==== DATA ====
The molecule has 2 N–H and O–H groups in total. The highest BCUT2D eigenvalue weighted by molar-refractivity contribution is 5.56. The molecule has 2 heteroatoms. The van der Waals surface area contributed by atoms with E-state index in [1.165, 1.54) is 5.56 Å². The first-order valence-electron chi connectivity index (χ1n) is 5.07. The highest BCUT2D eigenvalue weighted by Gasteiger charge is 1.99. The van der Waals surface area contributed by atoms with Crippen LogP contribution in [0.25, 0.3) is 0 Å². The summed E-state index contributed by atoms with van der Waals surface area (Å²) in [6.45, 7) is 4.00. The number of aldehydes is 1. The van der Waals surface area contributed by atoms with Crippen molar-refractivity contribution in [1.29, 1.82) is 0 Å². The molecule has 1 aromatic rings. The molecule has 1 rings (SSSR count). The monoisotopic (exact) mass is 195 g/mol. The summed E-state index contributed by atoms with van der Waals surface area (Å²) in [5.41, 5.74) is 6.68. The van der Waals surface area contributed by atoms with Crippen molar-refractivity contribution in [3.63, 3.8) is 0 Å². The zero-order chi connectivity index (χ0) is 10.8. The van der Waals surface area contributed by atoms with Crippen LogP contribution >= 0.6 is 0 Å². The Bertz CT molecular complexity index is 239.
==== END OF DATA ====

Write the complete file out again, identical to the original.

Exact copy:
The molecule has 2 N–H and O–H groups in total. The highest BCUT2D eigenvalue weighted by molar-refractivity contribution is 5.56. The molecule has 2 heteroatoms. The van der Waals surface area contributed by atoms with E-state index in [1.165, 1.54) is 5.56 Å². The first-order valence-electron chi connectivity index (χ1n) is 5.07. The highest BCUT2D eigenvalue weighted by Gasteiger charge is 1.99. The van der Waals surface area contributed by atoms with Crippen LogP contribution in [0.25, 0.3) is 0 Å². The summed E-state index contributed by atoms with van der Waals surface area (Å²) in [6.45, 7) is 4.00. The number of aldehydes is 1. The van der Waals surface area contributed by atoms with Crippen molar-refractivity contribution in [1.29, 1.82) is 0 Å². The molecule has 1 aromatic rings. The molecule has 1 rings (SSSR count). The monoisotopic (exact) mass is 195 g/mol. The summed E-state index contributed by atoms with van der Waals surface area (Å²) in [5.41, 5.74) is 6.68. The van der Waals surface area contributed by atoms with Crippen molar-refractivity contribution in [3.63, 3.8) is 0 Å². The zero-order chi connectivity index (χ0) is 10.8. The van der Waals surface area contributed by atoms with Crippen LogP contribution >= 0.6 is 0 Å². The Bertz CT molecular complexity index is 239.